The centuries-old cobblestone streets of Quito are so steep that the city’s soundtrack is the metallic screech of worn brakes mingled with the blare of salsa and cumbia from the narrow doorways. One tiny fonda (shop) is crammed with canned goods and sweets. In another doorway, an ancient juicer rattles out fresh tropical drinks.
The streets are bursting with commerce. Elderly indigenous women wrapped in ponchos sit beside piles of fruit for sale, and on almost every corner someone hawks lottery tickets. A woman with an infant in one arm and a bag of avocados in the other scurries past a nun carrying a large black umbrella to shield herself from the sun. In this mix, a gaggle of Galapagos-bound, camera-laden tourists huff their way up the hills in this second highest capital in the world. This is Quito with all its Latin American urban randomness, turmoil, cacophony and its delicate balance on the edge of past and future. This is the only Quito most tourists see on their stopover to the Galapagos.
But this city, nearly 3,000 metres up in the thin air and surrounded by volcanoes, is on fire. The city’s restored historical centre has long been recognized by UNESCO and, more recently, National Geographic Traveller ranked Quito as one of its must-see cities in 2013. But attention-grabbing Quito is about more than its colonial backdrop. Awash in oil money, the government has upped it’s cool factor by spending more on the arts.
“We’ve never had more places to show our work. Art is exploding,” young photographer Diana Punina says. We’re standing in the midst of a wildly adoring crowd waving back to charismatic President Rafael Correa, who’s appeared on the balcony of his home. This scene, replete with a brass band, is a regular Monday event. For all the criticism this self-described socialist head of state gets, even his detractors concede his government is doing right by arts and culture.
Museums and theatres have had facelifts and their programs funded. A film board was launched, and the National Ministry of Culture has been fuelling artists of all kinds with big and small grants. From festivals and theatre to offbeat galleries and venues for experimental music, the energy of contemporary Quito is volcanic.
One of those galleries is the brand-new, pocket-sized No Lugar. No Lugar, the dream of three art-college students, shows emerging artists such as Martina Aviles, whose black-and-white series of new immigrants gets gallery-goers talking about social issues. “Las cosas se mueven y pasan,” or things are happening, things are moving, says gallery co-founder Pancho Suarez.
Another recent venue is Ecuador’s only contemporary-art musuem, Centro de Arte Contemporaneo. The stunning white, arched courtyard, slate floors and long, airy gallery space have risen from an old military hospital. CAC is as committed to showing contemporary Ecuadorean art as it is to welcoming its neighbours from the nearby barrio, or slum, to help shape the museum’s mission.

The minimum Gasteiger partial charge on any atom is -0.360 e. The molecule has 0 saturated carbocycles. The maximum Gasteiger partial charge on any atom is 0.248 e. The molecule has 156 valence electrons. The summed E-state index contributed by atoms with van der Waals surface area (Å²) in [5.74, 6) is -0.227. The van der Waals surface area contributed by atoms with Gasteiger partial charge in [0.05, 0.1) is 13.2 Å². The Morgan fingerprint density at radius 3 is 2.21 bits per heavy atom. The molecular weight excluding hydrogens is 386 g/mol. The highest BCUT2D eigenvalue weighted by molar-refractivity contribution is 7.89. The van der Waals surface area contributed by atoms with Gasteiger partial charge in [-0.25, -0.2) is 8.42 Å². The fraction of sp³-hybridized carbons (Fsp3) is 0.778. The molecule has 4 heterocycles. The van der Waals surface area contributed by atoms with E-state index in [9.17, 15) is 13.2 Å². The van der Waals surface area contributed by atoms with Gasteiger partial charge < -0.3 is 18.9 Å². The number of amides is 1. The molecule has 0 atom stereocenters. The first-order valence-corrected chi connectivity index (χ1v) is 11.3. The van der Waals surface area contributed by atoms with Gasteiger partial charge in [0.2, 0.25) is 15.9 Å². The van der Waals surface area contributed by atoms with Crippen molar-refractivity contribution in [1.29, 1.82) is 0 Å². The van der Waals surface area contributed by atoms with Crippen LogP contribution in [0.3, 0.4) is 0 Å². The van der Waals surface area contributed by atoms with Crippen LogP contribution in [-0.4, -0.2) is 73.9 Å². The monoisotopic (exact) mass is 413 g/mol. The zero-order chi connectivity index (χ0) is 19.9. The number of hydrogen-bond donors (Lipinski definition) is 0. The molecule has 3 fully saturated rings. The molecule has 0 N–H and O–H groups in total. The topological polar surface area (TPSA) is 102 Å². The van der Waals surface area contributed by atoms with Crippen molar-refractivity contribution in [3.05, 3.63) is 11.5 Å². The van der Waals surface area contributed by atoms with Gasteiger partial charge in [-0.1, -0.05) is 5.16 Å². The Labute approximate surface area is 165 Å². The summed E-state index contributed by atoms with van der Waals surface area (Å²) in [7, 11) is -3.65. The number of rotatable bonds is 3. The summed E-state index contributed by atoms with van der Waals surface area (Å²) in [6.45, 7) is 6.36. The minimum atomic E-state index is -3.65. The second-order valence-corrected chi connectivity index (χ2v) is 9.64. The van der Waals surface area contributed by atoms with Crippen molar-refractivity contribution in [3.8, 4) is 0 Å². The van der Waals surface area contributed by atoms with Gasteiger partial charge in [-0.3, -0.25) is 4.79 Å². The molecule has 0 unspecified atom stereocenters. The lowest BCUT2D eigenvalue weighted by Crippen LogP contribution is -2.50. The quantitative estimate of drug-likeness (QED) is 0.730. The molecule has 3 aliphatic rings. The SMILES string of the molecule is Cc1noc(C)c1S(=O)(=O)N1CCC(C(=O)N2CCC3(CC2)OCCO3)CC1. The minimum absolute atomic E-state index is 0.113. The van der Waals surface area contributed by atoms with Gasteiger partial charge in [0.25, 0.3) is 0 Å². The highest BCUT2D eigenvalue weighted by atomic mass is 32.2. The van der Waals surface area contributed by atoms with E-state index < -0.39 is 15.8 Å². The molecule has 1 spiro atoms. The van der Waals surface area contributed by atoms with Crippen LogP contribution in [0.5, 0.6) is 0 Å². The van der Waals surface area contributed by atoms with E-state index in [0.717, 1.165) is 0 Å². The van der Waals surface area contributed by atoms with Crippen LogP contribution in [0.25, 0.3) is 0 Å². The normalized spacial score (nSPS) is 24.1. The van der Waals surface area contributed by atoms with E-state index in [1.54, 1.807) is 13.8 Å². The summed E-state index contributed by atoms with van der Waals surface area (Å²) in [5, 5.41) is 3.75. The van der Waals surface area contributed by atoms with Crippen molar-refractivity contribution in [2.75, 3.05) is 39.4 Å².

The current show highlights modern riffs on traditional tejido (woven) arts, and currently there is a retrospective of local artist Pablo Cardoso. But visitors are as likely to see a crew of scruffy teenagers using the museum’s computers or practising dance moves with a boom box in one of the gallery spaces. “This museum belongs to the neighbourhood,” Tomas Bucheli, one of the museum educators, tells me.
Outside of galleries and museums, many neighbourhoods are filled with art. All over the city, particularly in Floresta and Guapalo, graffiti artists create a lush backdrop in otherwise drab areas.
Quito’s music isn’t just dominated by Latin American classics such as salsa, cumbia and bachata, the scene here is as inventive as any in Brooklyn, N.Y., or Mile End, Montreal. In the nightlife hotspot of Mariscal, you’ll find venues for mainstream tropipop and reggaeton, but also indie clubs. Miguel Loor, who runs the city’s alternative station Radio COCOA, says “rare and cool” music is found at the new and very underground Catekil, under-the-radar El Aguijón and ultra-hip Naranjilla Mecanica. These edgy hotspots offer everything from electronic and metal to indigenous Andean hip hop.
But, as in the visual arts, Quito’s alternative music scene isn’t just about music. “We want our music to help create a more environmentalist and humanist society,” says a passionate Esteban Falconi, drummer for the band L.O.B.A. (La Orden del Baile Atrevido). Falconi, who is also an environmental lawyer working on indigenous issues, is the embodiment of an artistic renaissance that, like a traditional tapestry, weaves these experimental arts into the environmental politics of Ecuador. Quito is, after all the jumping-off point for the threatened Amazon.
There’s a boho-chic restaurant in Quito that serves up the Amazon’s eco-issues along with organic native meals. La Cuchara de San Marcos has become an ad hoc Amazon River warrior clubhouse that serves imaginatively prepared authentic Andean cuisine using produce sourced from nearby Kichwa gardeners and farmers. It’s owned by the local Amazon Watch co-ordinator and has become a frequent stop for environmental lawyers and volunteers heading into the jungle.
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